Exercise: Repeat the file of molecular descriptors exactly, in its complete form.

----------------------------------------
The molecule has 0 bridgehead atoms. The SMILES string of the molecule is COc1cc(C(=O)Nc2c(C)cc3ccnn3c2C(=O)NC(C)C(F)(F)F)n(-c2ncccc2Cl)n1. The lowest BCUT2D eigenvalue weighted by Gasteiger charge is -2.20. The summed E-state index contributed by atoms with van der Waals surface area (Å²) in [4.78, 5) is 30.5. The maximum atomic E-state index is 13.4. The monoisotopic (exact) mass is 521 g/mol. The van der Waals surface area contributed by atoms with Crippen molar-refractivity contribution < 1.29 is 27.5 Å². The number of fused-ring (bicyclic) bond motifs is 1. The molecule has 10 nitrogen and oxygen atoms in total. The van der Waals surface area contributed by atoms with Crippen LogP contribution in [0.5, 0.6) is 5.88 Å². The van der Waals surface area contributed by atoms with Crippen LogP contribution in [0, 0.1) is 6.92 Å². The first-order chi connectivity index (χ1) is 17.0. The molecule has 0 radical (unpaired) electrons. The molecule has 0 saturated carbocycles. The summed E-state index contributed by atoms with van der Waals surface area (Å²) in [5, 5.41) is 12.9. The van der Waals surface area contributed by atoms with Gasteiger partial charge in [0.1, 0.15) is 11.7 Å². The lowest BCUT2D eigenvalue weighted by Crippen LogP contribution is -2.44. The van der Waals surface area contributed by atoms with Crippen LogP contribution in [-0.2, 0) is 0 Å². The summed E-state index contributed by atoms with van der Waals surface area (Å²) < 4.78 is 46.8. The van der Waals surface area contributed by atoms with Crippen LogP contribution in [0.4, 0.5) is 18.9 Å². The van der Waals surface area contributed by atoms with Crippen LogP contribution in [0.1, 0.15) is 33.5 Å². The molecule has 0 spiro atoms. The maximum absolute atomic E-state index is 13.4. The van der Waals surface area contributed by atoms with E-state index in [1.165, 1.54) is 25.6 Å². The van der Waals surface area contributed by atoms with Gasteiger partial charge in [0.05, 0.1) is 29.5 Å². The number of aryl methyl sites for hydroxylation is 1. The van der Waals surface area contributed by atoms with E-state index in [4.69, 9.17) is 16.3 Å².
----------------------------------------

The molecule has 0 bridgehead atoms. The SMILES string of the molecule is COc1cc(C(=O)Nc2c(C)cc3ccnn3c2C(=O)NC(C)C(F)(F)F)n(-c2ncccc2Cl)n1. The lowest BCUT2D eigenvalue weighted by Gasteiger charge is -2.20. The summed E-state index contributed by atoms with van der Waals surface area (Å²) in [4.78, 5) is 30.5. The maximum atomic E-state index is 13.4. The monoisotopic (exact) mass is 521 g/mol. The van der Waals surface area contributed by atoms with Crippen molar-refractivity contribution < 1.29 is 27.5 Å². The number of fused-ring (bicyclic) bond motifs is 1. The molecule has 10 nitrogen and oxygen atoms in total. The van der Waals surface area contributed by atoms with Crippen LogP contribution in [0.5, 0.6) is 5.88 Å². The van der Waals surface area contributed by atoms with Crippen LogP contribution in [0, 0.1) is 6.92 Å². The first-order chi connectivity index (χ1) is 17.0. The molecule has 0 radical (unpaired) electrons. The molecule has 0 saturated carbocycles. The summed E-state index contributed by atoms with van der Waals surface area (Å²) in [5, 5.41) is 12.9. The van der Waals surface area contributed by atoms with Gasteiger partial charge in [0.1, 0.15) is 11.7 Å². The lowest BCUT2D eigenvalue weighted by Crippen LogP contribution is -2.44. The van der Waals surface area contributed by atoms with Crippen LogP contribution in [-0.2, 0) is 0 Å². The summed E-state index contributed by atoms with van der Waals surface area (Å²) < 4.78 is 46.8. The van der Waals surface area contributed by atoms with Crippen LogP contribution in [0.4, 0.5) is 18.9 Å². The van der Waals surface area contributed by atoms with Crippen LogP contribution in [0.1, 0.15) is 33.5 Å². The molecule has 0 spiro atoms. The maximum absolute atomic E-state index is 13.4. The van der Waals surface area contributed by atoms with E-state index in [1.165, 1.54) is 25.6 Å². The van der Waals surface area contributed by atoms with Gasteiger partial charge in [0.05, 0.1) is 29.5 Å². The number of aryl methyl sites for hydroxylation is 1. The van der Waals surface area contributed by atoms with E-state index in [4.69, 9.17) is 16.3 Å².